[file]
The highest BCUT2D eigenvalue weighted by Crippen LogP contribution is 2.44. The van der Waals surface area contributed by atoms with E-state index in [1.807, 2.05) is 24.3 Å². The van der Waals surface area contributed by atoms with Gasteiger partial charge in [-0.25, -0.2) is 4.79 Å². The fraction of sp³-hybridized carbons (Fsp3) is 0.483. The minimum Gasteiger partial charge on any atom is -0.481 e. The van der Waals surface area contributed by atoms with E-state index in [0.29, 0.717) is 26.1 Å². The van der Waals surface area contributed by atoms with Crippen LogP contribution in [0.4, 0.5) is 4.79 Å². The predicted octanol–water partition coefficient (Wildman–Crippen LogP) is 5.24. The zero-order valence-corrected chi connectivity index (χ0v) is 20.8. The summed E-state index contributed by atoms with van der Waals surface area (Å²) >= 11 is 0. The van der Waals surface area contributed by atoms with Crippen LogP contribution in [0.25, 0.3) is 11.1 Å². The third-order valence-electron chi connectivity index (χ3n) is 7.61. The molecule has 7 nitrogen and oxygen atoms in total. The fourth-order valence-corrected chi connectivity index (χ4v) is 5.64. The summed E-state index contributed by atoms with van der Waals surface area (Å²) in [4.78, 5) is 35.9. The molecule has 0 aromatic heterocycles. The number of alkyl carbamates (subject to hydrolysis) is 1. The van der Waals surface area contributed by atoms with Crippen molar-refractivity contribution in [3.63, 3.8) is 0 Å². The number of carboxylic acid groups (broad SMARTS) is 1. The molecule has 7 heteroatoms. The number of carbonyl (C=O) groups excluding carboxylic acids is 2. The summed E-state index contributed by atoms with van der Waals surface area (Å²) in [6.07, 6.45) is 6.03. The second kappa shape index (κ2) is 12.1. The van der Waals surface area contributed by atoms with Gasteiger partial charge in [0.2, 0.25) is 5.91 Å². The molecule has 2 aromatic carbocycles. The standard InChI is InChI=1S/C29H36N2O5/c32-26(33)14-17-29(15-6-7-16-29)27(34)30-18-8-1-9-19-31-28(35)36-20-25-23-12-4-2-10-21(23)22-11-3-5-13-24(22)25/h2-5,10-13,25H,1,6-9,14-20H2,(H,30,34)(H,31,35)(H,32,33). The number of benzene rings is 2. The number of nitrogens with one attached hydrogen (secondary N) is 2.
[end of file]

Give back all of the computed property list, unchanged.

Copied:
The highest BCUT2D eigenvalue weighted by Crippen LogP contribution is 2.44. The van der Waals surface area contributed by atoms with E-state index in [1.807, 2.05) is 24.3 Å². The van der Waals surface area contributed by atoms with Gasteiger partial charge in [-0.25, -0.2) is 4.79 Å². The fraction of sp³-hybridized carbons (Fsp3) is 0.483. The minimum Gasteiger partial charge on any atom is -0.481 e. The van der Waals surface area contributed by atoms with E-state index in [0.29, 0.717) is 26.1 Å². The van der Waals surface area contributed by atoms with Crippen LogP contribution in [0.4, 0.5) is 4.79 Å². The predicted octanol–water partition coefficient (Wildman–Crippen LogP) is 5.24. The zero-order valence-corrected chi connectivity index (χ0v) is 20.8. The summed E-state index contributed by atoms with van der Waals surface area (Å²) >= 11 is 0. The van der Waals surface area contributed by atoms with Crippen LogP contribution in [0.25, 0.3) is 11.1 Å². The third-order valence-electron chi connectivity index (χ3n) is 7.61. The molecule has 7 nitrogen and oxygen atoms in total. The fourth-order valence-corrected chi connectivity index (χ4v) is 5.64. The summed E-state index contributed by atoms with van der Waals surface area (Å²) in [4.78, 5) is 35.9. The molecule has 0 aromatic heterocycles. The number of alkyl carbamates (subject to hydrolysis) is 1. The van der Waals surface area contributed by atoms with Crippen molar-refractivity contribution in [3.63, 3.8) is 0 Å². The number of carboxylic acid groups (broad SMARTS) is 1. The molecule has 7 heteroatoms. The number of carbonyl (C=O) groups excluding carboxylic acids is 2. The summed E-state index contributed by atoms with van der Waals surface area (Å²) in [6.07, 6.45) is 6.03. The second kappa shape index (κ2) is 12.1. The van der Waals surface area contributed by atoms with Gasteiger partial charge in [0.2, 0.25) is 5.91 Å². The molecule has 2 aromatic carbocycles. The standard InChI is InChI=1S/C29H36N2O5/c32-26(33)14-17-29(15-6-7-16-29)27(34)30-18-8-1-9-19-31-28(35)36-20-25-23-12-4-2-10-21(23)22-11-3-5-13-24(22)25/h2-5,10-13,25H,1,6-9,14-20H2,(H,30,34)(H,31,35)(H,32,33). The number of benzene rings is 2. The number of nitrogens with one attached hydrogen (secondary N) is 2.